Now, there's a lot more amazing stories that we see, like Caleb being the warrior even in an old age. But I'll let you look that one up. You'll find it in Joshua 14:6-14. But if you want to look up the story of Jericho, that's in Joshua 6:1-27. And the story of Rahab, we already gave you the passages there. We also witness some bad things, like the disobedience that's seen and the consequences of Achan stealing from the city and his sin. That starts in Joshua 7:1. And as a result of that, they see the loss of Ai in Joshua 7:5. We also see the failure of some of the tribes, as we mentioned, to annihilate the enemies of God. And that command affected the whole nation in a negative way. In fact, Joshua even, the leader who knew better, rather than going to God first, made a treaty with the Gibeonites who had fooled them. And the account of that is in Joshua 9:1-27.

Now, the last few verses of Joshua share three burials that take place too. Joshua's own in Joshua 24:29-30, which lets us know why Eleazar and Phineas probably finished writing the book of Joshua. The bones of Joseph, remember, they were taken from the land of Egypt to the Promised Land. It was something Joseph had asked. And that's in Joshua 24:32. And then we also see the burial of Eleazar the high priest in Joshua 24:33. Strange as it may seem, these burials proclaim God's character. All three men were so shaded with Israel's days in captivity: Joseph long ago when Jacob's family first settled in Egypt, and Joshua and Eleazar as young men on the long journey through the wilderness. And now all three were laid to rest in the land of promise, witnesses to God's faithfulness and their impact on the people of God. God is the ultimate promise keeper. As faithful and present as he was with Israel, so he is with us. Joshua 1:9 NASB, "Be strong and courageous! Do not tremble or be dismayed, for the Lord your God is with you wherever you go."

Now, let's break down this story, that we've given you a little broader perspective of, into the breakdowns of the chapters, so you can understand it in a little more detail. In chapters 1 through 4, we see Joshua and the Israelites, they enter into the Promised Land, and in so doing, we read of their amazing entry which we just shared with you. As they arrive on the Jordan River, we find the details of the incredible and miraculous crossing that takes place there, which again, I encourage you to check out, as God literally split the Jordan River just like he had done the Red Sea. Then we find in chapters 5 through 12 that Joshua follows God's orders and first conquers the center of the Promised Land. This included the non-military and yet spectacular way in which they conquered the foreboding fortress of Jericho. God alone could have moved and conquered in this remarkable way.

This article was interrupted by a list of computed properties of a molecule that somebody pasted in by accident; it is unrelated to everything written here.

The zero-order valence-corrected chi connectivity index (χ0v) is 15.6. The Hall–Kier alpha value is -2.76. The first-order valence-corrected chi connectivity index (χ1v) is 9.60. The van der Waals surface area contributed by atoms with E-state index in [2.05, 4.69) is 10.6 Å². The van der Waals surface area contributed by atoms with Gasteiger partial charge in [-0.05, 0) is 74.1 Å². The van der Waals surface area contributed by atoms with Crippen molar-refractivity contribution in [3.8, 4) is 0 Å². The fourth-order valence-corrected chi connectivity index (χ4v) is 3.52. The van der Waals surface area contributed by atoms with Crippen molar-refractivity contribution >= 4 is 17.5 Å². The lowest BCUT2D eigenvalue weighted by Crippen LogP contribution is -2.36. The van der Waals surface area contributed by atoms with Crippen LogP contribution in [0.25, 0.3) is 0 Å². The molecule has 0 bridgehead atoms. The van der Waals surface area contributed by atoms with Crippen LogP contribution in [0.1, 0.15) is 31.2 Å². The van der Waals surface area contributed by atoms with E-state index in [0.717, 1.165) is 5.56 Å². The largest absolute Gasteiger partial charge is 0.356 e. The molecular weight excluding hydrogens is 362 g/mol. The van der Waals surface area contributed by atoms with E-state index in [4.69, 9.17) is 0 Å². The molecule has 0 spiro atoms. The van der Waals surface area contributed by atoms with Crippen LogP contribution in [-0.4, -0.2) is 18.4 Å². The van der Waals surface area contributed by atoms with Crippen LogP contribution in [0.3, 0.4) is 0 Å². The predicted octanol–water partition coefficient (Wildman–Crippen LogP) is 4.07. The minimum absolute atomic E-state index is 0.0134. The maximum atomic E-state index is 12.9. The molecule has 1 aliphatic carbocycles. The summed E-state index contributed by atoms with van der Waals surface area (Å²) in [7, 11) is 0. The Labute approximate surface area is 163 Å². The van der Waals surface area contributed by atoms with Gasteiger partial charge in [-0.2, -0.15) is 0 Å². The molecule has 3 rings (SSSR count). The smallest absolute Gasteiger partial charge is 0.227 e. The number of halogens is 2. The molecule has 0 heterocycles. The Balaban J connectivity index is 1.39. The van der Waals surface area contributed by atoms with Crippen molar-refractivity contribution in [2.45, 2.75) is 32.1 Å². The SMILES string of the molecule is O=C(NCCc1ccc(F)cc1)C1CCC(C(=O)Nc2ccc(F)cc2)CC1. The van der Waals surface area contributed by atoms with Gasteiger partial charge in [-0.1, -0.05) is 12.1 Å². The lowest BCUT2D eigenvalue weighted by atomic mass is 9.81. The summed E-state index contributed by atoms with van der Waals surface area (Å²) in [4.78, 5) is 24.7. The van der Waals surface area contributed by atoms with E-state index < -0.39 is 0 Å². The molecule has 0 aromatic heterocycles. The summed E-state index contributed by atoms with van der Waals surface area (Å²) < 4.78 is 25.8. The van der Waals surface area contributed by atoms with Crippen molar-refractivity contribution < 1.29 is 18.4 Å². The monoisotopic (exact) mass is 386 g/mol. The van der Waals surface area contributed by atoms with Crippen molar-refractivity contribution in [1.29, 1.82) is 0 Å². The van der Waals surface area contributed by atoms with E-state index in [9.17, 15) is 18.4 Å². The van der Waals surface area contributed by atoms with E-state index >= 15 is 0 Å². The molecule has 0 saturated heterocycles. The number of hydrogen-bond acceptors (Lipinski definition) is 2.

Now, Ai was the next town. And although it took two tries, the first due to sin in the camp, on the second attempt, God again moved and dominated. Next, the Israelites occupied the southern land and then the northern land to complete the occupancy. But remember, however, that although they controlled the region, they never completely eradicated the enemy that was there. I find that to be a personal application as I was reading and researching, thinking, "How often in my own life do I know the presence and power of God?" And yet I fail to completely deal with the sin in my life, asking God not only to point it out, but to then give me the discernment and the direction and the power to be able to eradicate the sin in my life by confessing it to God and then asking God for his strength and power to have victory over that sin in my own life.

And finally, we find in chapters 13 to 24 that the land is divided up and distributed among the tribes of Israel. Now, some of the larger cities are placed aside for the Levitical priests who didn't receive a portion of the land due to their duties that they had. And lastly, Joshua dies. Before he passes, he gives one of the greatest challenges that lasts for all generations, even including our own today. And that's taken from Joshua 24:15 NASB. He says this: "Choose for yourselves today whom you will serve; as for me and my house, we will serve the Lord." What an incredible challenge for us all to consider. As Joshua walked the Israelites through the challenges of entering the Promised Land, with remembrances still of the way God provided by his own hand not only the manna, but also he provided the birds. He also provided water. He took care of their needs. Their clothes didn't wear out. Their sandals didn't wear out. But he brings them to the Promised Land. He conquers Jericho and many other victories that he gives to them.

God is faithful, but he asks us to choose to obey him. Are we willing to do that? Are we willing to see that theme that's listed here in Joshua and embrace it and adopt it for our own lives as we live in a way that would be in accordance to not only his will and his purposes, but his commands that he gives to us? So I encourage you, as you look at this book and research it yourself that you'll also understand the rich promises that are listed here in this book of Joshua.